In accordance with the present invention, with use of a thermal transfer recording medium comprising: a foundation; a release layer; a fine-particle-containing layer containing a binder comprising a heat-meltable resin as a principal component thereof and fine particles dispersed therein; and a color ink layer containing a binder comprising a heat-meltable resin as a principal component thereof; wherein the release layer, the fineparticle-containing layer and the color ink layer are formed on one side of the foundation in this order, a heated portion of the color ink layer can be sharply separated from the unheated portion of the color ink layer and transferred even onto a rough paper sheet as an image receptor in such a state that the transferred portion properly bridges troughs of a microscopically undulated surface of the rough paper sheet. Thus, a high-precision image can be obtained.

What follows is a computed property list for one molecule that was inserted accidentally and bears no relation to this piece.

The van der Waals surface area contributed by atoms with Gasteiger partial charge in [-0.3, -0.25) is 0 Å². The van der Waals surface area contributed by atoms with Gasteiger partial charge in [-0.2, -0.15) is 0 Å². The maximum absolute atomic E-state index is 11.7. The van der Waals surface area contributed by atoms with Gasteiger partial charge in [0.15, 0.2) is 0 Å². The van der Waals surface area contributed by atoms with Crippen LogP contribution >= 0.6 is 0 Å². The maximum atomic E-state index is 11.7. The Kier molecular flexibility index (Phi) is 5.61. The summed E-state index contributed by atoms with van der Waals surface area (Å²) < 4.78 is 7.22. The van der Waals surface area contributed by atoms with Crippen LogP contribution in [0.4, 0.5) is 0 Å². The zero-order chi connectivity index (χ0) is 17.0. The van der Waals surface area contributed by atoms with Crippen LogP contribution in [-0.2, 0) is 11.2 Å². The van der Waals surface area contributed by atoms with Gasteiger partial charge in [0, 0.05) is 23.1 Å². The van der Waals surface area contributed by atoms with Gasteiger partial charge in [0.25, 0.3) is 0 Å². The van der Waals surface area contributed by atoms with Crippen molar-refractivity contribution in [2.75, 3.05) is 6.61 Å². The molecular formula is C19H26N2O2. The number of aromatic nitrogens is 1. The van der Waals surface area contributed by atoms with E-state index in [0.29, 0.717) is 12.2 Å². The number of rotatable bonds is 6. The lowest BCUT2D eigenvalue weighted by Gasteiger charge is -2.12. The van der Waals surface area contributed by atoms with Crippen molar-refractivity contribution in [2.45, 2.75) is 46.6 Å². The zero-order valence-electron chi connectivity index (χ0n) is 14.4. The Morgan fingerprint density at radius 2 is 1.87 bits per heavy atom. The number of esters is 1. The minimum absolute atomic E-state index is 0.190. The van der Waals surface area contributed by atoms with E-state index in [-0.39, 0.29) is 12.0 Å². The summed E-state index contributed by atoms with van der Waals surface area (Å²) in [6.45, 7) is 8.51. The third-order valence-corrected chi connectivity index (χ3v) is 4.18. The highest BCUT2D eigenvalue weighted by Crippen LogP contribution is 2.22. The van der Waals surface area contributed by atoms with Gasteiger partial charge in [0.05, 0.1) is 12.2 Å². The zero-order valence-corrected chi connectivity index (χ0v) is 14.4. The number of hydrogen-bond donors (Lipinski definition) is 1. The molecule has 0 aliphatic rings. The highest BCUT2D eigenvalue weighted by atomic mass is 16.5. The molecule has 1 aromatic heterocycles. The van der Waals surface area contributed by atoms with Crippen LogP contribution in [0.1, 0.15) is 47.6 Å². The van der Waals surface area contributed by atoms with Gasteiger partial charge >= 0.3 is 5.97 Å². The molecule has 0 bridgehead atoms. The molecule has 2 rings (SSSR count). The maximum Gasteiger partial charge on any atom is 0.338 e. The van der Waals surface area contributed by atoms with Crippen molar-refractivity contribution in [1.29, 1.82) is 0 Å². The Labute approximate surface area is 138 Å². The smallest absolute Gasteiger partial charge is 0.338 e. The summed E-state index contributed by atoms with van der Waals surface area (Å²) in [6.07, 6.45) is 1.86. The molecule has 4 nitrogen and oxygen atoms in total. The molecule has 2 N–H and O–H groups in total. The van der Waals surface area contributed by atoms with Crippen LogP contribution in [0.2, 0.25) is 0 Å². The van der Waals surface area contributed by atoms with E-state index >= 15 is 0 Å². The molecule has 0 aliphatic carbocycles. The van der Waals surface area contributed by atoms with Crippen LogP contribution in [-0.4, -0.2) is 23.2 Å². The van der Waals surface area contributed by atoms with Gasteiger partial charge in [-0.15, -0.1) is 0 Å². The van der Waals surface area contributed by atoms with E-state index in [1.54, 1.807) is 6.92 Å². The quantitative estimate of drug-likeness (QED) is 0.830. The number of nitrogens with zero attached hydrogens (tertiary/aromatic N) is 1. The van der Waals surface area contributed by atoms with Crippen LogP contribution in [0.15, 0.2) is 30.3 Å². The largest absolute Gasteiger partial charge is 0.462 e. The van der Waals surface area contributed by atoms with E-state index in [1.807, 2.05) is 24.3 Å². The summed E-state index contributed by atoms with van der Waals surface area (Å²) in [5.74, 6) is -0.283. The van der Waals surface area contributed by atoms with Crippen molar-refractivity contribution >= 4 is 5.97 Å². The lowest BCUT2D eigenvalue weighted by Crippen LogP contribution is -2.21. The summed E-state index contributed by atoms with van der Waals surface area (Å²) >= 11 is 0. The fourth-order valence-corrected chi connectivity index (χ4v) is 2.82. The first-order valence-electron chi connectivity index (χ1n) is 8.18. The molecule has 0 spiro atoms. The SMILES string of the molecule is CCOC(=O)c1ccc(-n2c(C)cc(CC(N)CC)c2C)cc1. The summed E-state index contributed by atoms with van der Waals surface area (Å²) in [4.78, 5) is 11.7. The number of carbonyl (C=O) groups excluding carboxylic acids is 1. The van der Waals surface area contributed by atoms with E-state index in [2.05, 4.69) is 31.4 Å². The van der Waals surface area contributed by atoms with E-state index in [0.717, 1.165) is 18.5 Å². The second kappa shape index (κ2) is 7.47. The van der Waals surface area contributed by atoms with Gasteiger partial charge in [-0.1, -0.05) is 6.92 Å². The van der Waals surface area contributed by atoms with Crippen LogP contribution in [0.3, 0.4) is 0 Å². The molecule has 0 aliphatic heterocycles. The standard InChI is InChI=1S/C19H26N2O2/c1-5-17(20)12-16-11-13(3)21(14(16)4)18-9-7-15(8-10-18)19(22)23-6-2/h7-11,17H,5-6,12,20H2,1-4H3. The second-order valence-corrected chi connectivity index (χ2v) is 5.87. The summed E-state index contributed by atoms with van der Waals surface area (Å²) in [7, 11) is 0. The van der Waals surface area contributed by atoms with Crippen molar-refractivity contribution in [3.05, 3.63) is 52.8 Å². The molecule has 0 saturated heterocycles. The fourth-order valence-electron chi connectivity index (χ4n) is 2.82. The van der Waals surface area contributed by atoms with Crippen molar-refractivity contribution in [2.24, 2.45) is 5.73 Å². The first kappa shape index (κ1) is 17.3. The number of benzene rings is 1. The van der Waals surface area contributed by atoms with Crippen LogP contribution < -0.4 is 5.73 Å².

With use of a thermal transfer recording medium characterized in that a relationship between the thickness m (μm) of the fine-particle-containing layer, the average diameter r (μm) of the fine particles and the thickness n (μm) of the color ink layer is represented as n≧r≧m, the separation of the color ink layer can be further improved, and a high-precision print image can be printed on a rough paper sheet as an image receptor.

In addition to the materials and ingredients used in the Examples, other materials and ingredients can be used in the present invention as set forth in the specification to obtain substantially the same results.

Patent Citations
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Reference
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Referenced by
Citing PatentFiling datePublication dateApplicantTitle
US5977208 *Jan 22, 1997Nov 2, 1999Sony Chemicals CorporationThermal transfer ink, and thermal transfer ink ribbon
US6057385 *Sep 2, 1999May 2, 2000Sony Chemicals CorporationThermal transfer ink, and thermal transfer ink ribbon